As a physician, it is pretty common to get unsolicited curbside consults in any and all locations - albeit on a plane, train, car, via text message, on a beach, street corner, even in a public restroom. Can you just look at this rash? People have a tendency to strip down their child when they hear there is a pediatrician in the mix, no matter the circumstance. Brazen requests for prescriptions for a “light antidepressant” or other drug for a stranger you never met are not rare.
It’s probably why I have lost my barometer of what normal is anymore given the medical urgencies to emergencies presented to me that are mistakenly masked as routine to the merely mundane inquiries that pop up regardless of terrain. The reaction to discovery of a doctor present or a keystroke away is so common and wide-ranging that it has been parodied on television sitcoms. Our modern world along with its technological advances has eroded many boundaries and prior norms. Nowadays, people are even using their Facebook status updates to crowd source obtaining diagnoses from those without an iota of medical training.
Less than, when it comes to symptom information, is just all bad in healthcare.
Often, there are a number of emotional factors at play, especially when lumps and bumps have been around long enough to instill fear - situations where deep down the person knows it should be properly evaluated and could be semi-serious to life-changing. Suppressing the panic by meeting an opportunity like emailing that friend of a friend you met the other week who happens to be a doctor helps enable minimization by downplaying the significance. Never underestimate the power of denial. If a doctor can get a quick email or look and the concerned individual get a quick “nothing to worry about,” then he can remain avoidant. In this psychological state, even a “well, if it continues, then you should have it checked out” can be falsely heard as an excuse for further delay. Those who seek confirmation bias, shall typically find confirmation bias.
All “nothing to worry abouts” are not the same. Asking a random dentist, who isn’t even yours, about back pain could simply result in a polite vague response. Outside the exam room, the reply might be more a reflection of discomfort than substantive guidance. Healthcare providers always want to be helpful, but these scenarios often don't lend themselves to meeting the high standards they want for you (e.g. lack of equipment for reassurance of physical signs). The good news is any medical professional should be able to convey “sorry, that’s not my area” or “I really would ask your doctor.” And, though frustrating in the short-term, those are way more meaningful and helpful directives than winging it. The latter can often do harm. Let’s also not ignore the reality that any healthcare professional will want to protect your privacy, so initiating such discussion at the packed dinner table or public forums in earshot of friendly or unknown audiences will also compromise the information able to be asked and shared (e.g. what medicines do you take or did you take and why?, sexual history etc..).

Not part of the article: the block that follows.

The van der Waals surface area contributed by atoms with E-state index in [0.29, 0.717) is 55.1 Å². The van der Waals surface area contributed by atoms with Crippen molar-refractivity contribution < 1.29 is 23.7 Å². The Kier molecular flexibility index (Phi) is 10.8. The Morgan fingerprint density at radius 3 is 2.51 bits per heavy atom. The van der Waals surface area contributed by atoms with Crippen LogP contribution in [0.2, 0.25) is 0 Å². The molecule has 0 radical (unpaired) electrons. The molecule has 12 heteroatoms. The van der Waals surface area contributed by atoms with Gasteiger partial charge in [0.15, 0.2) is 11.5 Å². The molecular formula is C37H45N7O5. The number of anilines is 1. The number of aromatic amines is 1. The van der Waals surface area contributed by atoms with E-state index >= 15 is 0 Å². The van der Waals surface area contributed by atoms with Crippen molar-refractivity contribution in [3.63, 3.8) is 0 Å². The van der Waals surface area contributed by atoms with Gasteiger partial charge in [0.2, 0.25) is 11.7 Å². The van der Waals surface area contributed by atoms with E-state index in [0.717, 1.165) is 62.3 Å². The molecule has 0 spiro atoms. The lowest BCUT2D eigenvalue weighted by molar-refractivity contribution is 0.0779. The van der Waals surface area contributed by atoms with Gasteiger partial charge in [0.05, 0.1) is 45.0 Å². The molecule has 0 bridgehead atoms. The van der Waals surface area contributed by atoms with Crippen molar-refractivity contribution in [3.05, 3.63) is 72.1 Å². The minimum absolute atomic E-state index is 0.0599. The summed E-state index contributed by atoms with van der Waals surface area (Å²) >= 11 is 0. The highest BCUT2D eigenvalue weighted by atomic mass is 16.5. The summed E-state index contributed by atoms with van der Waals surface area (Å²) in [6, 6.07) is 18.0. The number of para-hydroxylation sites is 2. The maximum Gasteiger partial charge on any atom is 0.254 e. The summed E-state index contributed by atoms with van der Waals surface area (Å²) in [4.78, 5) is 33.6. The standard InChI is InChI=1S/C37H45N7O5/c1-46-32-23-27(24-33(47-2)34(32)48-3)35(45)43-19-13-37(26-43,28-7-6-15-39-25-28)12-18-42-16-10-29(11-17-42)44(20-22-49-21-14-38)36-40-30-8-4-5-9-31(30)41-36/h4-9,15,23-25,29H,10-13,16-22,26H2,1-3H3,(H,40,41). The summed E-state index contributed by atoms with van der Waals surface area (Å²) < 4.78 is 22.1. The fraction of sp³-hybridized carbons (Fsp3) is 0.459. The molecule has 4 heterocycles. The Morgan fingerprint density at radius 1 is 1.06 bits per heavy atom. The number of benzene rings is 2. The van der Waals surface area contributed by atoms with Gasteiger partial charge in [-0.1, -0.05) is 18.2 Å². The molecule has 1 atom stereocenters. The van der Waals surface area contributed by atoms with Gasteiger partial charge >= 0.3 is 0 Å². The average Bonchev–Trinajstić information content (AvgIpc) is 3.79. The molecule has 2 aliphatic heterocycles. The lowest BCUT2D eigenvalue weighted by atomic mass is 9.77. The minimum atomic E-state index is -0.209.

There seems to be a pervasive lack of understanding at how important a thorough and comprehensive history and physical examination are to a swift and accurate diagnosis - along with knowledge of family history. Decisions and therapies based on a piece of the story, whether it is a snapshot of a small segment of skin behind the ear or an EKG taken, can yield not only wrong determinations, but also negative chain reactions that can cause more problems down the line. Medical errors can contribute to more suffering, delayed diagnosis and treatment and unnecessary interventions that cannot be undone.
Misperceptions abound that a skin issue is always dermatology. A bone fracture always orthopedic surgery. Shortness-of-breath must be lungs. Hence, the risky nature of the self-referral especially when made by a person lacking any medical background - such a practice can cause avoidable delays. That breathing difficulty might actually be from anemia complicated by a medication like a blood thinner. Yes, some things are simple and easy. Many can be. But, when you bypass and attempt to cut corners - a completely natural human tendency, you only manage to shortchange yourself. There are reasons why an excellent primary care doctor, who knows your entire history and family history, can best captain your medical ship to expedite appropriate specialist involvement.
Who among us isn’t most satisfied by instant gratification? We love an answer now. But, any answer, well-informed or not, should not guide treatment. The right one is traditionally the safest and most optimal one. Speculation can inhibit great progress. Doing things the right way the first time in medicine yields the best dividends.